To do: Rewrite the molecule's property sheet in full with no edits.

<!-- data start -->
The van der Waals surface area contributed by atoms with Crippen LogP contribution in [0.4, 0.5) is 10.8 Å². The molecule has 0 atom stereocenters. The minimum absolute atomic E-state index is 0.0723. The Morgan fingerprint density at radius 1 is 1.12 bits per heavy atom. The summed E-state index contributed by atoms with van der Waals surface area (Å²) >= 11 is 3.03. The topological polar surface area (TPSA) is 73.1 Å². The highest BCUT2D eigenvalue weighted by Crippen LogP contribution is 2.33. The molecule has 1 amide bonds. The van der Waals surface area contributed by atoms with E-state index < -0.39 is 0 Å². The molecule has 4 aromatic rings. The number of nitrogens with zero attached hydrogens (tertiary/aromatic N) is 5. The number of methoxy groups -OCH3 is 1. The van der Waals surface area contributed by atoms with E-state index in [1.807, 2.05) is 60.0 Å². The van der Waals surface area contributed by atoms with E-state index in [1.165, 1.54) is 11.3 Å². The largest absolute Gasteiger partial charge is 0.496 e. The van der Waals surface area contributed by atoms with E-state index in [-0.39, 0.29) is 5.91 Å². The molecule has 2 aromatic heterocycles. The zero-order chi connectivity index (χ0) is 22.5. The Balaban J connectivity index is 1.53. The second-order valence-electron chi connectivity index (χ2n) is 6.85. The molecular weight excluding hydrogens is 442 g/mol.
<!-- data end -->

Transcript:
The van der Waals surface area contributed by atoms with Crippen LogP contribution in [0.4, 0.5) is 10.8 Å². The molecule has 0 atom stereocenters. The minimum absolute atomic E-state index is 0.0723. The Morgan fingerprint density at radius 1 is 1.12 bits per heavy atom. The summed E-state index contributed by atoms with van der Waals surface area (Å²) >= 11 is 3.03. The topological polar surface area (TPSA) is 73.1 Å². The highest BCUT2D eigenvalue weighted by Crippen LogP contribution is 2.33. The molecule has 1 amide bonds. The van der Waals surface area contributed by atoms with E-state index < -0.39 is 0 Å². The molecule has 4 aromatic rings. The number of nitrogens with zero attached hydrogens (tertiary/aromatic N) is 5. The number of methoxy groups -OCH3 is 1. The van der Waals surface area contributed by atoms with E-state index in [1.807, 2.05) is 60.0 Å². The van der Waals surface area contributed by atoms with E-state index in [1.165, 1.54) is 11.3 Å². The largest absolute Gasteiger partial charge is 0.496 e. The van der Waals surface area contributed by atoms with E-state index in [-0.39, 0.29) is 5.91 Å². The molecule has 2 aromatic heterocycles. The zero-order chi connectivity index (χ0) is 22.5. The Balaban J connectivity index is 1.53. The second-order valence-electron chi connectivity index (χ2n) is 6.85. The molecular weight excluding hydrogens is 442 g/mol.